People all over the UK will be lighting bonfires and enjoying fireworks. This is to celebrate Bonfire Night.
While it might just seem like a great opportunity to have some fun with friends and family, there is actually a historical reason why we do this. So where did it all come from? Keep reading our bumper guide below to find out.
What is Bonfire Night?
On 5 November, people across the UK celebrate Bonfire Night with fireworks, bonfires, sparklers and toffee apples. Some might have small fireworks parties in their back gardens, while towns and villages may put on organised displays in public parks. The reason we do it is because it's the anniversary of an attempt to blow up the Houses of Parliament.This was called the Gunpowder Plot. When we light bonfires to remember this event, traditionally there will be a dummy man on the top of them. He is called the 'Guy' and is a kind of doll that represents a man who was part of the plot, called Guy Fawkes.
What was the Gunpowder Plot?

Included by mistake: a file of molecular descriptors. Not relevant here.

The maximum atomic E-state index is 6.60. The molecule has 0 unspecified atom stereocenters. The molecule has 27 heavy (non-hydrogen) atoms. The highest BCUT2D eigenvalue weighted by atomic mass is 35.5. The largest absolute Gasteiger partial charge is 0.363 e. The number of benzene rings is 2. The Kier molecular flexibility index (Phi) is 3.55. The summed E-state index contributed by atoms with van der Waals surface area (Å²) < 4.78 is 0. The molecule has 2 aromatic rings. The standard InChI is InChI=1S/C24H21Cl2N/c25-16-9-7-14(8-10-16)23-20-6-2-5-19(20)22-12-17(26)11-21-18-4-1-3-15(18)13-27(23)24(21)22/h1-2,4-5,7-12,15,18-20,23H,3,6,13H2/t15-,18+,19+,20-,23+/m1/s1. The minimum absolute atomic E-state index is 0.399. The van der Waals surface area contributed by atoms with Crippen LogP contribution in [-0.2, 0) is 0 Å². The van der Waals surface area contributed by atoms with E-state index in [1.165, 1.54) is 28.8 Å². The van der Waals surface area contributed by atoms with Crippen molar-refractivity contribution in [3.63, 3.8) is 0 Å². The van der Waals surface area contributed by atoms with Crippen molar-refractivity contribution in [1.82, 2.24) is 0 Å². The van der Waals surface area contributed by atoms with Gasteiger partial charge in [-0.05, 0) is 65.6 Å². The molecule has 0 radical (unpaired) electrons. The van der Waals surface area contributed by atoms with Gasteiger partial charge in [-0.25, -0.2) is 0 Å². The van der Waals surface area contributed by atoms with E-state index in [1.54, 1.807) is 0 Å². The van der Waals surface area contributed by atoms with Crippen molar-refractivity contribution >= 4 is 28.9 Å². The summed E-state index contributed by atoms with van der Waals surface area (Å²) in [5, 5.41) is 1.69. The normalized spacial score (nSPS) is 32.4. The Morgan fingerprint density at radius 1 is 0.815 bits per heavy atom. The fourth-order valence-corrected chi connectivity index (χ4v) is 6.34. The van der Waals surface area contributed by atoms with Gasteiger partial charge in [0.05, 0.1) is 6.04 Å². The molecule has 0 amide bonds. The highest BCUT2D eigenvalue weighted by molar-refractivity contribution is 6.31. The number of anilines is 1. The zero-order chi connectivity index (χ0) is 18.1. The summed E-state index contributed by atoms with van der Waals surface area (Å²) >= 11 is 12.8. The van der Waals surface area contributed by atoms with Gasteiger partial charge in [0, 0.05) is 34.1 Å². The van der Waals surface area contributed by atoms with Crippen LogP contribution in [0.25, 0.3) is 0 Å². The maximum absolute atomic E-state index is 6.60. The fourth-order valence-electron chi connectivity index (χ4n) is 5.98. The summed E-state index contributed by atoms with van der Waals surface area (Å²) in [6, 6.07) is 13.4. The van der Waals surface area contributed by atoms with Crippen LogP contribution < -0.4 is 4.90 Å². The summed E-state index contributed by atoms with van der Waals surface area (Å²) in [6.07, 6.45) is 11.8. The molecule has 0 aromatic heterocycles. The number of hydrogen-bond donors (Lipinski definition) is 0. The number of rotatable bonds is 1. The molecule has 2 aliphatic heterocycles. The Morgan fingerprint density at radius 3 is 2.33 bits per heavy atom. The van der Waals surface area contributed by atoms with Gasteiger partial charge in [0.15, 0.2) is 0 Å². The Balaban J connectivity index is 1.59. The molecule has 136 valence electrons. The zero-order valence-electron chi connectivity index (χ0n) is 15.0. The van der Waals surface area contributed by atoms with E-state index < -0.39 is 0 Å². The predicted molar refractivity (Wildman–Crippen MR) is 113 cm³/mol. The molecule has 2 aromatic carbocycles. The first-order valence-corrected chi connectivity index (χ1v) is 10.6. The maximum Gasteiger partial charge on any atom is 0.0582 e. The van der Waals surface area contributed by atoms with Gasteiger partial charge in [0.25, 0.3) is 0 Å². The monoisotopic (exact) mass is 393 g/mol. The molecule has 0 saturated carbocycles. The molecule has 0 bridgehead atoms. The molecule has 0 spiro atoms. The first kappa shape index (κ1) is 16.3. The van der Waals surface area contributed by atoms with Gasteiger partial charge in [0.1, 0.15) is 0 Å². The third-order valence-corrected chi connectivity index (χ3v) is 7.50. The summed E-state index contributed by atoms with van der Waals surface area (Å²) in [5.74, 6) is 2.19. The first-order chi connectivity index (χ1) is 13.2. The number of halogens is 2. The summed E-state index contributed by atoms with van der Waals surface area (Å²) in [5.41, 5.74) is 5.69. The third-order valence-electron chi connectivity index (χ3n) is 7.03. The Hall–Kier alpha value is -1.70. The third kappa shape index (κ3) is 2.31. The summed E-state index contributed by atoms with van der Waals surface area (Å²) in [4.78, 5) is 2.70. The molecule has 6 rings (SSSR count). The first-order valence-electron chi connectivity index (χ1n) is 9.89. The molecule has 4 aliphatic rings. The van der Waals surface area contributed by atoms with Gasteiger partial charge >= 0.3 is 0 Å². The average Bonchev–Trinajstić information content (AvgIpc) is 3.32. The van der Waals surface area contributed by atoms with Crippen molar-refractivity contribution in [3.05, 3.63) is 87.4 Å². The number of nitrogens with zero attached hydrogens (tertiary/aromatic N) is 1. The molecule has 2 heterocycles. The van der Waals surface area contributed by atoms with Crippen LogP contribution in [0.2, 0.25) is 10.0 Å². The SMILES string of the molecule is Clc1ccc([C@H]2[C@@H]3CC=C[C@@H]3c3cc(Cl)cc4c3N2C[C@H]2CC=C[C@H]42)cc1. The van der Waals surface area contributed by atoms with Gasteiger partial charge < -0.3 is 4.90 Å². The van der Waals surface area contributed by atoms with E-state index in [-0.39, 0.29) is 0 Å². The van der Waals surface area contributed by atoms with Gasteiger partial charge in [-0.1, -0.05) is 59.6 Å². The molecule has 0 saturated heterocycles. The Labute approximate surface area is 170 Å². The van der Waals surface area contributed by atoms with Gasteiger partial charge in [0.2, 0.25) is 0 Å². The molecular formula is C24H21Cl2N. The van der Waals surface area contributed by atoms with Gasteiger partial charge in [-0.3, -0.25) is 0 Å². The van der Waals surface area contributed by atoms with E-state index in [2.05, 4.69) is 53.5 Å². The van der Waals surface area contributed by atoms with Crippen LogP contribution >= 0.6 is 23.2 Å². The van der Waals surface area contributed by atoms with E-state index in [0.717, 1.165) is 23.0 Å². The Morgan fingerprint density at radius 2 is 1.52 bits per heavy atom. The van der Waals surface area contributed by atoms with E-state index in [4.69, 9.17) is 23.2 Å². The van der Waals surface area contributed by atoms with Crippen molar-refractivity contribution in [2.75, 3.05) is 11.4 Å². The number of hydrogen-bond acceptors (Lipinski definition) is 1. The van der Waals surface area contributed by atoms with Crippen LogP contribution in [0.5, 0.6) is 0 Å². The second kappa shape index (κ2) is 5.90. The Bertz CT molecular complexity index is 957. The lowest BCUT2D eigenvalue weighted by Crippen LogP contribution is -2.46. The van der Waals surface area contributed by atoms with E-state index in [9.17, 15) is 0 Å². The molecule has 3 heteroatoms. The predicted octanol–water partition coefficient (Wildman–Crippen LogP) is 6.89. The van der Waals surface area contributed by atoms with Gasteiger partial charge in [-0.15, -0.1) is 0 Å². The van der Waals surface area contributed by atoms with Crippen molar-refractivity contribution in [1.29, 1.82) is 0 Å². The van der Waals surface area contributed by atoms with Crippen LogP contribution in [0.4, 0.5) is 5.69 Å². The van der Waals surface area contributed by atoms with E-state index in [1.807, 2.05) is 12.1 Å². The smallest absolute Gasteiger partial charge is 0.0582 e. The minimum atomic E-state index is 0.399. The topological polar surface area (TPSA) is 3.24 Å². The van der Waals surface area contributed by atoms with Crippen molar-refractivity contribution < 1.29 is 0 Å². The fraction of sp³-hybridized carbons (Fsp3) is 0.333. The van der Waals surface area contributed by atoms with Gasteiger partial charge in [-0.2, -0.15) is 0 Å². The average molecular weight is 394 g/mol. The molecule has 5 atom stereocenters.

Guy (Guido) Fawkes was part of the Gunpowder plot in 1605. He wanted to blow up King James I and his government. This was because of religion. England was a Protestant country and the plotters were Catholic. They wanted England to be Catholic again, which they thought they could do if they killed King James I and his ministers. So, Fawkes and his group put 36 barrels of gunpowder in cellars underneath the Houses of Parliament in London, ready to set off a massive explosion. However, one member of Fawkes' group sent a letter to his friend who worked in Parliament, warning him to stay away on 5 November. The King's supporters got hold of the letter and the plot was rumbled! Guards broke into the cellars where the gunpowder plotters were waiting. They were arrested and executed.